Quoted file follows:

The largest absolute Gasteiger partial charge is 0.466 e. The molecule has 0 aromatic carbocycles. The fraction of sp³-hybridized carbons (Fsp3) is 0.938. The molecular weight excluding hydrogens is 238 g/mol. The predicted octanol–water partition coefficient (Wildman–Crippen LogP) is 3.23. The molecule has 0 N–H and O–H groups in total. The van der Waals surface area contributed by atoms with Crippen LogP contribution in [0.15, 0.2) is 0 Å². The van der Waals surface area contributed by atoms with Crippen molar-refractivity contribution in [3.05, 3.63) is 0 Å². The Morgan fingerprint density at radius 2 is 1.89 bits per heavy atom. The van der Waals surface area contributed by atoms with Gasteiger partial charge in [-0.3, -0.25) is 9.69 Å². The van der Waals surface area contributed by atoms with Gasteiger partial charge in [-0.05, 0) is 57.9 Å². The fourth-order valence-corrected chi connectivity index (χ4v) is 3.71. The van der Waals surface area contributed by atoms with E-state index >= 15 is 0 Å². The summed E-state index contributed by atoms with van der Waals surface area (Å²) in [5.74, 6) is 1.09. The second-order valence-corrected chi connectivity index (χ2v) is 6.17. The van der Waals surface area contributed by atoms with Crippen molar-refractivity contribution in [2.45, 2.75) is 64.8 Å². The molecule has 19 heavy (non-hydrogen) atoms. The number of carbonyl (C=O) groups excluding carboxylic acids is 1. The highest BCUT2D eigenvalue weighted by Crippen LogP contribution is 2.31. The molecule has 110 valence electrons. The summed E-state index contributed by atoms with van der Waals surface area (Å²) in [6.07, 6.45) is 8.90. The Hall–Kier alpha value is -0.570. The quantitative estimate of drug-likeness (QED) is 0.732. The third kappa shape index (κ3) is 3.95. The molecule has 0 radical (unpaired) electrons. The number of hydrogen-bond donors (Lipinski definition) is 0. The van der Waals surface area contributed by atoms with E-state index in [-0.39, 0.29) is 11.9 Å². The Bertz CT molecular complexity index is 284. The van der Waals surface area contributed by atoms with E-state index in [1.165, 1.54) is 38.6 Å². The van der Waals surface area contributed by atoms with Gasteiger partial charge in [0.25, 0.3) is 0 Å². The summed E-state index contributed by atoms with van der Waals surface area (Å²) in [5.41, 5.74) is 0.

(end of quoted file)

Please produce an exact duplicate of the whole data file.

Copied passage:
The largest absolute Gasteiger partial charge is 0.466 e. The molecule has 0 aromatic carbocycles. The fraction of sp³-hybridized carbons (Fsp3) is 0.938. The molecular weight excluding hydrogens is 238 g/mol. The predicted octanol–water partition coefficient (Wildman–Crippen LogP) is 3.23. The molecule has 0 N–H and O–H groups in total. The van der Waals surface area contributed by atoms with Crippen LogP contribution in [0.15, 0.2) is 0 Å². The van der Waals surface area contributed by atoms with Crippen molar-refractivity contribution in [3.05, 3.63) is 0 Å². The Morgan fingerprint density at radius 2 is 1.89 bits per heavy atom. The van der Waals surface area contributed by atoms with Gasteiger partial charge in [-0.3, -0.25) is 9.69 Å². The van der Waals surface area contributed by atoms with Gasteiger partial charge in [-0.05, 0) is 57.9 Å². The fourth-order valence-corrected chi connectivity index (χ4v) is 3.71. The van der Waals surface area contributed by atoms with E-state index >= 15 is 0 Å². The summed E-state index contributed by atoms with van der Waals surface area (Å²) in [5.74, 6) is 1.09. The second-order valence-corrected chi connectivity index (χ2v) is 6.17. The van der Waals surface area contributed by atoms with Crippen molar-refractivity contribution in [2.45, 2.75) is 64.8 Å². The molecule has 19 heavy (non-hydrogen) atoms. The number of carbonyl (C=O) groups excluding carboxylic acids is 1. The highest BCUT2D eigenvalue weighted by Crippen LogP contribution is 2.31. The molecule has 110 valence electrons. The summed E-state index contributed by atoms with van der Waals surface area (Å²) in [6.07, 6.45) is 8.90. The Hall–Kier alpha value is -0.570. The quantitative estimate of drug-likeness (QED) is 0.732. The third kappa shape index (κ3) is 3.95. The molecule has 0 radical (unpaired) electrons. The number of hydrogen-bond donors (Lipinski definition) is 0. The van der Waals surface area contributed by atoms with E-state index in [-0.39, 0.29) is 11.9 Å². The Bertz CT molecular complexity index is 284. The van der Waals surface area contributed by atoms with E-state index in [1.165, 1.54) is 38.6 Å². The van der Waals surface area contributed by atoms with Gasteiger partial charge in [0.25, 0.3) is 0 Å². The summed E-state index contributed by atoms with van der Waals surface area (Å²) in [5.41, 5.74) is 0.